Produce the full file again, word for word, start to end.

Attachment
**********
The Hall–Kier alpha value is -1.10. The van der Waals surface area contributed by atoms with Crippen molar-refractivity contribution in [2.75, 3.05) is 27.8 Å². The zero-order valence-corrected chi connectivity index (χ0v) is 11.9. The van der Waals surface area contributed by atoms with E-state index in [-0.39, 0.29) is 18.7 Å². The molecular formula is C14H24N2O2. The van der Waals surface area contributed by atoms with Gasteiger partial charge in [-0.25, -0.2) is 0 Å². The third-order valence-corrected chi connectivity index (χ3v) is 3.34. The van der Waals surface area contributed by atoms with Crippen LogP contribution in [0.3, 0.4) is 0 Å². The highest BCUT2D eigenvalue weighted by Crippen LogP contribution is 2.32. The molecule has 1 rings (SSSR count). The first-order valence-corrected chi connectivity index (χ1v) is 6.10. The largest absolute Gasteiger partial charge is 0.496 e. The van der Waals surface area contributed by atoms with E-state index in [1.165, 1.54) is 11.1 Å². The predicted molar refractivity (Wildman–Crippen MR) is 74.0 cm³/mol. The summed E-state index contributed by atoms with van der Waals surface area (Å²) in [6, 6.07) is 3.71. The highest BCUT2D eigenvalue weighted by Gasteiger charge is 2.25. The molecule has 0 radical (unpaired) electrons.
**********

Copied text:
The Hall–Kier alpha value is -1.10. The van der Waals surface area contributed by atoms with Crippen molar-refractivity contribution in [2.75, 3.05) is 27.8 Å². The zero-order valence-corrected chi connectivity index (χ0v) is 11.9. The van der Waals surface area contributed by atoms with E-state index in [-0.39, 0.29) is 18.7 Å². The molecular formula is C14H24N2O2. The van der Waals surface area contributed by atoms with Gasteiger partial charge in [-0.25, -0.2) is 0 Å². The third-order valence-corrected chi connectivity index (χ3v) is 3.34. The van der Waals surface area contributed by atoms with Crippen LogP contribution in [0.3, 0.4) is 0 Å². The highest BCUT2D eigenvalue weighted by Crippen LogP contribution is 2.32. The molecule has 1 rings (SSSR count). The first-order valence-corrected chi connectivity index (χ1v) is 6.10. The largest absolute Gasteiger partial charge is 0.496 e. The van der Waals surface area contributed by atoms with E-state index in [1.165, 1.54) is 11.1 Å². The predicted molar refractivity (Wildman–Crippen MR) is 74.0 cm³/mol. The summed E-state index contributed by atoms with van der Waals surface area (Å²) in [6, 6.07) is 3.71. The highest BCUT2D eigenvalue weighted by Gasteiger charge is 2.25. The molecule has 0 radical (unpaired) electrons.